No, she hasn't regained her sense of humor, but aren't you fast losing yours? "I'm no Sufi but I'll give it a whirl" makes light enough of the mystic path her political obsessions follow. And if sometimes her hymns vague out like "Trespasses" or over-generalize like "Jubilee," the boho reminisce of "In My Blakean Year" represents where she's coming from, the sweet solemnity of "Gandhi" and "Peaceable Kingdom" sings the sacred, and the amateur-Arabist rant-and-release of "Radio Baghdad" speaks poetry to power. It won't prevail. But it's a comfort. B PLUS
HOUND DOG TAYLOR
Release the Hound
Live and redundantsix of 15 titles also on best-of, almost all on the three studio albums. But none on his 1976 live set. And who do you prefer when it comes to redundantthe laid-off prole who gets the job done night in and night out or the college-educated goon who pronounces him excessed? Taylor had less class than a metal-shop teacher in a finishing school, and he always believed that making music was the same thing as having fun. Few artists in any genre, most certainly including the dogged bar blues he inspired, have generated such effortless enthusiasm or made ruder noises with an amplifier. His studio legacy is pretty rough. But live he was even rougher, and with him that means better more often than not. A MINUS
WHEN THE SUN GOES DOWN: POOR MAN'S HEAVEN
As music, the sixth volume in this all-over-the-place RCA series is even more all over the place. But by segregating the showbiz folk up ahead of the folk musicians, it suggests that citified pop dreamers were even angrier about the Great Depression than the rural immiserated. Jug-blowing Mississippi Sarah moaning "this depression has got me," the Cedar Creek Sheik denied credit in his Afro-Swedish accent, and Blind Alfred Reed entering heaven with "How Can a Poor Man Stand Such Times and Live?" are all hard hit. But they aren't as bitter as Bob Miller, whose 7,000 published songs included "The Rich Man and the Poor Man" ("Oh the rich man gets acquitted while the poor man gets the rope") and "It Must Be Swell" (death, he means). Between categories is the jazzified title tune by country pro Carson Robinson, which craves not just relief but revenge. Not that I myself would want some number cruncher serving me breakfast. But with a little training maybe he or she could do my filing. A MINUS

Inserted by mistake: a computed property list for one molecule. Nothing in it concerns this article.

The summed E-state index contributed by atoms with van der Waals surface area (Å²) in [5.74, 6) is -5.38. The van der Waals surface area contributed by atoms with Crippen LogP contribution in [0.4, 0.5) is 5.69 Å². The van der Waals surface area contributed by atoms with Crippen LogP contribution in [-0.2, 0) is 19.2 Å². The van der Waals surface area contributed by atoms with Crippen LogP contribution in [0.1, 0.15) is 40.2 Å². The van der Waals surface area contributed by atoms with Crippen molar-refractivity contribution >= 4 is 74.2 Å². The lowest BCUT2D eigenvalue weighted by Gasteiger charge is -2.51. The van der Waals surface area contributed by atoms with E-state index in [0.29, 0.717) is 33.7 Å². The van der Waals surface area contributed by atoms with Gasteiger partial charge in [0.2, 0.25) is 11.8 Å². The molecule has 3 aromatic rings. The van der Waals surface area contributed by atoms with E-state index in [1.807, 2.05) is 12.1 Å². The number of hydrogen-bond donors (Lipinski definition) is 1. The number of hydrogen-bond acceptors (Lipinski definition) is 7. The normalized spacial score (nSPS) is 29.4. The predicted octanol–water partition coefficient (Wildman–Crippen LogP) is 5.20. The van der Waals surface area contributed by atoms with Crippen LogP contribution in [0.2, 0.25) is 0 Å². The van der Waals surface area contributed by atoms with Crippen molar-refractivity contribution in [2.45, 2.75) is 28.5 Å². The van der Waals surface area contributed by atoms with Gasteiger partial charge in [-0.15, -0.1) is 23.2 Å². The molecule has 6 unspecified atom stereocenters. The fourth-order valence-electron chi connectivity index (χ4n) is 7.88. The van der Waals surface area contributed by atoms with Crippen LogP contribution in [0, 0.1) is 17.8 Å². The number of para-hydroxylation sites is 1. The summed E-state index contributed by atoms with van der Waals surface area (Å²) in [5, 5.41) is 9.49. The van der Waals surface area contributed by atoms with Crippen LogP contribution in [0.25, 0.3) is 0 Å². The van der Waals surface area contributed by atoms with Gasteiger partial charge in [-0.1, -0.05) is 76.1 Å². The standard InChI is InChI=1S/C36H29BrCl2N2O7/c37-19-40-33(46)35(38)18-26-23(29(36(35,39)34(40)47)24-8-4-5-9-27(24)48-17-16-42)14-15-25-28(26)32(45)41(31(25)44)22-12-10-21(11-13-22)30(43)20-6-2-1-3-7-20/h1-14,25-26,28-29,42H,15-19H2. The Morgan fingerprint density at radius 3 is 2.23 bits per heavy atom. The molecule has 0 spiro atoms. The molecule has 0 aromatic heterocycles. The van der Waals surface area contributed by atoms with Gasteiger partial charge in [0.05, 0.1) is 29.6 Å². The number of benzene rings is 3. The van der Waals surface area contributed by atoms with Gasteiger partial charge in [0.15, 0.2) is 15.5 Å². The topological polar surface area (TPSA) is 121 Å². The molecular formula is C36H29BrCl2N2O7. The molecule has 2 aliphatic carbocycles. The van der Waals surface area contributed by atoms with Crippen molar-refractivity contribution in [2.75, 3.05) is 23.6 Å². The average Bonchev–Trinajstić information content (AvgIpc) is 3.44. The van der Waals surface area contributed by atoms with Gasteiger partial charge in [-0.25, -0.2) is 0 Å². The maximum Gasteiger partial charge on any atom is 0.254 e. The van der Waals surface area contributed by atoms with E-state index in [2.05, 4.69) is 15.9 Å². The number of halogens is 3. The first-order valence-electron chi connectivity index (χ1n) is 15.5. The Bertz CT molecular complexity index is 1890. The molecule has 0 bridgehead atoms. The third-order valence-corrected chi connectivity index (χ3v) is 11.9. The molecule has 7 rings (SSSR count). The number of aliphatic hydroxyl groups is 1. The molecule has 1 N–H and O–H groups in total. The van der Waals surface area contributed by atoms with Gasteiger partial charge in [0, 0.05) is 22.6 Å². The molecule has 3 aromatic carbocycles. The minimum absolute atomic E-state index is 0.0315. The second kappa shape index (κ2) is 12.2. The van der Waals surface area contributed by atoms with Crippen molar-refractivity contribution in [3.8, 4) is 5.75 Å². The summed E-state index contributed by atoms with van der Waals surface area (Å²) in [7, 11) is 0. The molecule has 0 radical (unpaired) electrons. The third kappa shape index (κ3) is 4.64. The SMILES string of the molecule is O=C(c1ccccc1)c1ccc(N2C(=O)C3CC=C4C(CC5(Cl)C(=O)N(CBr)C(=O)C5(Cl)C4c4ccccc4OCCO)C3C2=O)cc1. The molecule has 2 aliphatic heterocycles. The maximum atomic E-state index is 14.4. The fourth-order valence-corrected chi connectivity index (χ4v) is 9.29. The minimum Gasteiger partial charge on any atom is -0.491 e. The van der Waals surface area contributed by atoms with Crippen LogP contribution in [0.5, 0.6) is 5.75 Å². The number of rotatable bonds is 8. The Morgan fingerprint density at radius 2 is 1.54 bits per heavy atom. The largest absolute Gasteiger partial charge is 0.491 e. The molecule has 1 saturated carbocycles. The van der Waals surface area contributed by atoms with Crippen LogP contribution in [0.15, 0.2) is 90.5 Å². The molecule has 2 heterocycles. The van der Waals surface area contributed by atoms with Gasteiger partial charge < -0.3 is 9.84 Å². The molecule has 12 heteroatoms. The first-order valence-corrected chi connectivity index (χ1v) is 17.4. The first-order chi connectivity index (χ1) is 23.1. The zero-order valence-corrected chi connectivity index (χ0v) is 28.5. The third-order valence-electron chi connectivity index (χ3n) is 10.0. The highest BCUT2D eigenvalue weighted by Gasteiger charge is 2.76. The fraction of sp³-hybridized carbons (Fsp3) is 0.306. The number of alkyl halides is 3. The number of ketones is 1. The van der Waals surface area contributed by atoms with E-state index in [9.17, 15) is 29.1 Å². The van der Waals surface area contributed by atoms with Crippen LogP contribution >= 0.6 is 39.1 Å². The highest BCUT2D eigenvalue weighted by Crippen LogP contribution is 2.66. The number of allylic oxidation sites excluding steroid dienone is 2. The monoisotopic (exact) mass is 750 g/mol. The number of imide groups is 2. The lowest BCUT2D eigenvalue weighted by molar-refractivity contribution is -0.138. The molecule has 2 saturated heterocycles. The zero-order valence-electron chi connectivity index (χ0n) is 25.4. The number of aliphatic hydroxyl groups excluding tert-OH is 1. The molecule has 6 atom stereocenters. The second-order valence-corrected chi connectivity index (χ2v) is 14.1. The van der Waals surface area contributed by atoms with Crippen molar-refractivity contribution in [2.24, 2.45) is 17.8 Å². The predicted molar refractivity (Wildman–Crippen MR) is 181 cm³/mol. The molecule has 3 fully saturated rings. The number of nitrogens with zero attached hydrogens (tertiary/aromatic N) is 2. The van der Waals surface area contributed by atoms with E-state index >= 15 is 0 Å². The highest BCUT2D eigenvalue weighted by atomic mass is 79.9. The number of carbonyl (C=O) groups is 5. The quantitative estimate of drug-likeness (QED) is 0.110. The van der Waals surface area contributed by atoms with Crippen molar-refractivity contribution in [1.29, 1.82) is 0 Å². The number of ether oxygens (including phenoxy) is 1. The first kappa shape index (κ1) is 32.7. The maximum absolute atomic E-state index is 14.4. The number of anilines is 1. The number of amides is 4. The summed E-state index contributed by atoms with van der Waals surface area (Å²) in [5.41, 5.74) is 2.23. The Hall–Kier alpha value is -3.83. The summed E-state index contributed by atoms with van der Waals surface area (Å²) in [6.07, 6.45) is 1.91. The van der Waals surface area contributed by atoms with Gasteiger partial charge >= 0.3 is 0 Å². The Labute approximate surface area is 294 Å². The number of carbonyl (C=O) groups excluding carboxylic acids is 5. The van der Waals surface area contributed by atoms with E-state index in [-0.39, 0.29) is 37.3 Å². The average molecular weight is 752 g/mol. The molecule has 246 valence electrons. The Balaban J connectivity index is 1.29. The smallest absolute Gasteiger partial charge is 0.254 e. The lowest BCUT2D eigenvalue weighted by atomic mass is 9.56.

Dud of the Month
So Much for the City
If an Americana disaffected suburban boy from the professional class, saywere to concoct this sentimental cutesification of surf and country-rock, drawl and harmony and whisper and mewl, it would be even harder to forgive. Americans have an obligation to comprehend their own culture. But there's something in Conor Deasy's timbre that renders his Dublin version even more saccharine in its artifice. The cure for what ails him? I dunno. A quick chop to the Adam's apple? C
Additional Consumer News
Considering . . .
The kind of young band that's doubly convincing on tunes it can't quite handle ("Open," "Don't Like the Way")
BOOKER T. & THE MG'S
Never Before Available Covers of 25 of Your Favorite '60s Hits! ("Harlem Shuffle," "Downtown")
Van Lear Rose
Are we allowed to wonder whether she's spunky enough for a Nashville legend with a new lease on life? ("Red Shoes," "Story of My Life")
MISSION OF BURMA
On Off On
Easy for abstractionists to pick up where they left off, hard for them to represent ("Nicotine Bomb," "Fake Blood")
"History will show our progress is slow," so they make sure their music isn't ("A Stare Like Yours," "Remember Today").
From Chicano r&b to Chicano bricolage and most of the way back, with famous friends pointing the way ("Kitate," "Hurry Tomorrow")
THE ROUGH GUIDE TO THE MUSIC OF THE INDIAN OCEAN
(World Music Network import)
Tourist attractions of half a dozen competing island paradises (Seychelles String Band, "Polka"; Kaya, "Sensé")
Rock N Roll
Sound effects, emotional affects, he's got 'em all ("Note to Self: Don't Die," "This Is It").
The Pretty Toney Album
Don't worry, Ghostno matter how much you cry we'll never call you "faggot" ("Be This Way," "Save Me Dear").
Why hip-hop heads worship Premier ("In This Life . . . ," "Who Got Gunz")
LAS RUBIAS DEL NORTE
Before you say rumba wasn't meant to be this civilized, study danzón ("Perfidia," "Ambrosa Guajiro").
EYEDEA & ABILITIES
Especially abilities ("One Twenty," "Kept")
"Get Down With It," "Rocking Chair"
Get Down With It: The Okeh Sessions
"Do U Like It?"
Love Is Hell Pt. 1
Love Is Hell Pt. 2
THE SLEEPY JACKSON
Silence Is Easy
Logic Will Break Your Heart
It's All Around You
WOMEN OF AFRICA
(Putumayo World Music)